Abstract T MP83: Simulation Based Medical Education For Incoming Neurology Trainees to Improve Hospital Stroke Emergency Performance
INTRODUCTION: An ED-based “stroke code” demands timely decision making and prioritization of tasks by the stroke team neurologist while coordinating care with ED staff, radiology and pharmacists. Simulation-based medical education (SBME) focuses on obtaining clinical skills belonging to the psychomotor, cognitive and affective domains. SBME is superior to the traditional style of medical education and has shown improved outcomes of knowledge, skills and behaviors and moderate effects for patient-related outcomes in other emergency based scenarios including ACLS and procedure-based learning.
HYPOTHESIS: To describe the rationale and design for a novel hospital based stroke simulation. SBME can improve stroke code efficiency particularly for inexperienced stroke team members.
METHODS: Six incoming PG2 neurology residents participated in a pilot study using a high fidelity patient simulation of an acute ED-based stroke code at week 1 and 3 of orientation. The trainee independently managed every step from activation of the stroke pager including a focused patient assessment, ordering and interpreting labs and imaging, managing common obstacles, staffing with the on-call attending, working with ancillary staff and appropriate treatment as indicated. Residents completed an affective survey, pre- and post-test cognitive assessment and debriefing with feedback, as well as real time checklist and review of videotaped assessment of their performance.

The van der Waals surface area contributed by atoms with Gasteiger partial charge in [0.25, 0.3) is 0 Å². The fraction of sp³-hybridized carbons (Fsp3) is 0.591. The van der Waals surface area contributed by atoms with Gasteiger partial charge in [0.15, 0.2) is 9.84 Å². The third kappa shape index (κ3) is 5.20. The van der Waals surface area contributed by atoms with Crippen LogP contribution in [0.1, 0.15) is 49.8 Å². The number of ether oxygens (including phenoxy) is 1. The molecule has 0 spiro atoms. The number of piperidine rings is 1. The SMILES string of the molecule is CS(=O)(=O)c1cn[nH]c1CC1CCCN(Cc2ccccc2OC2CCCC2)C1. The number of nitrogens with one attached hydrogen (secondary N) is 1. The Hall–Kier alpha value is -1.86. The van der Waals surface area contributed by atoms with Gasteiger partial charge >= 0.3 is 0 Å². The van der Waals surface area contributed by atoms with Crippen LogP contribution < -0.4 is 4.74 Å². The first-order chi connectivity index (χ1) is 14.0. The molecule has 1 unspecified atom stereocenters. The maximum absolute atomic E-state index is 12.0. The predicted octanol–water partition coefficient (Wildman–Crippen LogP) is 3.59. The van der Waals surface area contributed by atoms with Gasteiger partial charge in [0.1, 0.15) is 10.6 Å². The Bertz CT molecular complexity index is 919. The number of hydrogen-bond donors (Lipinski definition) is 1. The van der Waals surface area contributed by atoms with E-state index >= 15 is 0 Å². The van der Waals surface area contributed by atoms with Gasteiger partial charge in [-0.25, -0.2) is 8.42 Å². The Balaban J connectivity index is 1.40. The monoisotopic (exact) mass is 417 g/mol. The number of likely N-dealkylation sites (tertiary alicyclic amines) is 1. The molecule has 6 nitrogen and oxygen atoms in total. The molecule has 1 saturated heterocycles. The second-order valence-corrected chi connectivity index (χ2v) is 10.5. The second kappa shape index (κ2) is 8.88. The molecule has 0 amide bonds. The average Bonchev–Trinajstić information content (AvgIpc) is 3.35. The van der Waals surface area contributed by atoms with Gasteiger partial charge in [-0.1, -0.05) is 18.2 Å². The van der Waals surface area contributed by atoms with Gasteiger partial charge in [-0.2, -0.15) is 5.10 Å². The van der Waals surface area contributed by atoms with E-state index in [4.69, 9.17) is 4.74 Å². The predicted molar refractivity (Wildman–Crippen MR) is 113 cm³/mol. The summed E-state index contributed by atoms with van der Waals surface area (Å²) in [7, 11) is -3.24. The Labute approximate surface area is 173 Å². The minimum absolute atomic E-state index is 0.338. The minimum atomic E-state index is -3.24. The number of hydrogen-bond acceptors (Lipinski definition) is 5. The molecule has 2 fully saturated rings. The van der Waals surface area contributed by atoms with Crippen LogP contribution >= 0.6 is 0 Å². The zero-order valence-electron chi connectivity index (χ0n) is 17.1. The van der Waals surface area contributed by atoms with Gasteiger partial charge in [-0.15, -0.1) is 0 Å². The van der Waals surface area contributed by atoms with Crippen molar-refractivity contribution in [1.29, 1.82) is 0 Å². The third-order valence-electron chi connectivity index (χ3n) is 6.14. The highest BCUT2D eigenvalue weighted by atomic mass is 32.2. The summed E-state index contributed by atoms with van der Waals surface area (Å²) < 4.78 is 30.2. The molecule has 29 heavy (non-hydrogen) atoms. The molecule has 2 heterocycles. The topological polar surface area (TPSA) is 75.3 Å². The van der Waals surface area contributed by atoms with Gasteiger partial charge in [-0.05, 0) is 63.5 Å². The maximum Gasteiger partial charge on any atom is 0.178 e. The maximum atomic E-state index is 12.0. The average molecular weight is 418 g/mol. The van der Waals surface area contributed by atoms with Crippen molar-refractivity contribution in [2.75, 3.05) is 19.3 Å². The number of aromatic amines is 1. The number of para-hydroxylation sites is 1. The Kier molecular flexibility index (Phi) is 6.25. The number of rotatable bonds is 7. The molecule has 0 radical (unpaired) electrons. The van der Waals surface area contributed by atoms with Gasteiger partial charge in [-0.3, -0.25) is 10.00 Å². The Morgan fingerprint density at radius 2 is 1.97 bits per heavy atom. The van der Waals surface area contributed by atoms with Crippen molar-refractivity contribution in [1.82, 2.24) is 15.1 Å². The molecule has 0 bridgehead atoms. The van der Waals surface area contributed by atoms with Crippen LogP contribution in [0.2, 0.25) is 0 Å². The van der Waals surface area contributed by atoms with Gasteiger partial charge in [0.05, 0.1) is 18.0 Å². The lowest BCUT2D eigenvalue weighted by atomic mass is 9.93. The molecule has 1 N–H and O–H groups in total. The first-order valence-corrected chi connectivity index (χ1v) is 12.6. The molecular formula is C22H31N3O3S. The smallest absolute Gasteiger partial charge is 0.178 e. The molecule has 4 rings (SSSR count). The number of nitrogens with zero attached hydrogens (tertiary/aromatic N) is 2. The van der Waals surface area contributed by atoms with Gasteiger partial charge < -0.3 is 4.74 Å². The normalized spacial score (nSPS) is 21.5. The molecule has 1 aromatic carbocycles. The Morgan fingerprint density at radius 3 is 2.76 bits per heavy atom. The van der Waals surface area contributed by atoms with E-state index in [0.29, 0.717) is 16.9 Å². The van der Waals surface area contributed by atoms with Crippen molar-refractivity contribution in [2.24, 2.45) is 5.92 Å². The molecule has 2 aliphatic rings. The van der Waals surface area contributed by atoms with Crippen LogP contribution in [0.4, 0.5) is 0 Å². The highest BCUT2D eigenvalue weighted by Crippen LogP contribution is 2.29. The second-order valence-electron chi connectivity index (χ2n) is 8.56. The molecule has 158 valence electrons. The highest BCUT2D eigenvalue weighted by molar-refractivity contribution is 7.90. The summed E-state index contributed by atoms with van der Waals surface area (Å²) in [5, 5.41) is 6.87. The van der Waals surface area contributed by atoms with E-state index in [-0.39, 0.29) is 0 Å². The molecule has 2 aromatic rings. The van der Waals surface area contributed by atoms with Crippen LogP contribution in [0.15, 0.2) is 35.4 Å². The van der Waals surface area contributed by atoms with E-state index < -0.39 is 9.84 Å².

RESULTS: Subjects showed a 16.1% improvement in the cognitive assessment from week 1 to week 3 (p=0.02). The affective survey showed residents were moderate to highly confident in their ability to perform a history and physical prior to participation, yet they had low confidence utilizing the NIHSS and managing medications for acute stroke in the ED prior to participation.
CONCLUSION: SBME can facilitate the acquisition of technical and non-technical skills such as leadership, team work, communication, situational awareness, decision-making, cognizance of personal limitations important for patient safety and a learning cycle of debriefing and feedback. Post-test and affective survey results demonstrate improvements in the cognitive domain and resident confidence respectively.
Author Disclosures: R. Gill: None. M. Star: None. E. Golombievski: None. M. McCoyd: None. S. Ruland: None.
- © 2015 by American Heart Association, Inc.